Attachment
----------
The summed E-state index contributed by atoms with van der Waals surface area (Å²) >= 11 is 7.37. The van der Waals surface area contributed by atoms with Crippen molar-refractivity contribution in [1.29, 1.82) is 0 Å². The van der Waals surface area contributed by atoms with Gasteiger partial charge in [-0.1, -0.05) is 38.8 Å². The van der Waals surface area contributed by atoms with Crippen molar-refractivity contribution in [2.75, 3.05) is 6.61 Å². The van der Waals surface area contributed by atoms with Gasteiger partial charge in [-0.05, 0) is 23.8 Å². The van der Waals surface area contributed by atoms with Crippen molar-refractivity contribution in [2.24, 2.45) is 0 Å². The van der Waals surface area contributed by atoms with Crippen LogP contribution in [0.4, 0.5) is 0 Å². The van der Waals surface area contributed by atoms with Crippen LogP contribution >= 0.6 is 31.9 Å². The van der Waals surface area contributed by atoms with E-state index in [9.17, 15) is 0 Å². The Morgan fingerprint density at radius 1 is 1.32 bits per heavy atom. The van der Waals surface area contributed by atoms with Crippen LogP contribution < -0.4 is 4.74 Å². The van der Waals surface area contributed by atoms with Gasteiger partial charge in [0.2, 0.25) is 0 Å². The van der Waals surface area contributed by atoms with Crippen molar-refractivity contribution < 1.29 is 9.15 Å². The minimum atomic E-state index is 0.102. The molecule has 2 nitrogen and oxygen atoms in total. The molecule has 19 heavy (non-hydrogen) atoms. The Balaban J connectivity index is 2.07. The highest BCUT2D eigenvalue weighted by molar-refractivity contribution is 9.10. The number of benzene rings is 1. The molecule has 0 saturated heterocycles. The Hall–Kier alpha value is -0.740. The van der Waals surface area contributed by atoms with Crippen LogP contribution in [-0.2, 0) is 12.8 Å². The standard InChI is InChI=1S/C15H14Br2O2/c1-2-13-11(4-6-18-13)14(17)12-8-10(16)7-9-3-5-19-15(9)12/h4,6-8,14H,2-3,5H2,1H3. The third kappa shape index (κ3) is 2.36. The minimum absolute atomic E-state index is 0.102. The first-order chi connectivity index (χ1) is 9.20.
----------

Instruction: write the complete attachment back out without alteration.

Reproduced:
The summed E-state index contributed by atoms with van der Waals surface area (Å²) >= 11 is 7.37. The van der Waals surface area contributed by atoms with Crippen molar-refractivity contribution in [1.29, 1.82) is 0 Å². The van der Waals surface area contributed by atoms with Gasteiger partial charge in [-0.1, -0.05) is 38.8 Å². The van der Waals surface area contributed by atoms with Crippen molar-refractivity contribution in [2.75, 3.05) is 6.61 Å². The van der Waals surface area contributed by atoms with Gasteiger partial charge in [-0.05, 0) is 23.8 Å². The van der Waals surface area contributed by atoms with Crippen molar-refractivity contribution in [2.24, 2.45) is 0 Å². The van der Waals surface area contributed by atoms with Crippen LogP contribution in [0.4, 0.5) is 0 Å². The van der Waals surface area contributed by atoms with Crippen LogP contribution >= 0.6 is 31.9 Å². The van der Waals surface area contributed by atoms with E-state index in [9.17, 15) is 0 Å². The Morgan fingerprint density at radius 1 is 1.32 bits per heavy atom. The van der Waals surface area contributed by atoms with Crippen LogP contribution < -0.4 is 4.74 Å². The van der Waals surface area contributed by atoms with Gasteiger partial charge in [0.2, 0.25) is 0 Å². The van der Waals surface area contributed by atoms with Crippen molar-refractivity contribution < 1.29 is 9.15 Å². The minimum atomic E-state index is 0.102. The molecule has 2 nitrogen and oxygen atoms in total. The molecule has 19 heavy (non-hydrogen) atoms. The Balaban J connectivity index is 2.07. The highest BCUT2D eigenvalue weighted by molar-refractivity contribution is 9.10. The number of benzene rings is 1. The molecule has 0 saturated heterocycles. The Hall–Kier alpha value is -0.740. The van der Waals surface area contributed by atoms with Crippen LogP contribution in [-0.2, 0) is 12.8 Å². The standard InChI is InChI=1S/C15H14Br2O2/c1-2-13-11(4-6-18-13)14(17)12-8-10(16)7-9-3-5-19-15(9)12/h4,6-8,14H,2-3,5H2,1H3. The third kappa shape index (κ3) is 2.36. The minimum absolute atomic E-state index is 0.102. The first-order chi connectivity index (χ1) is 9.20.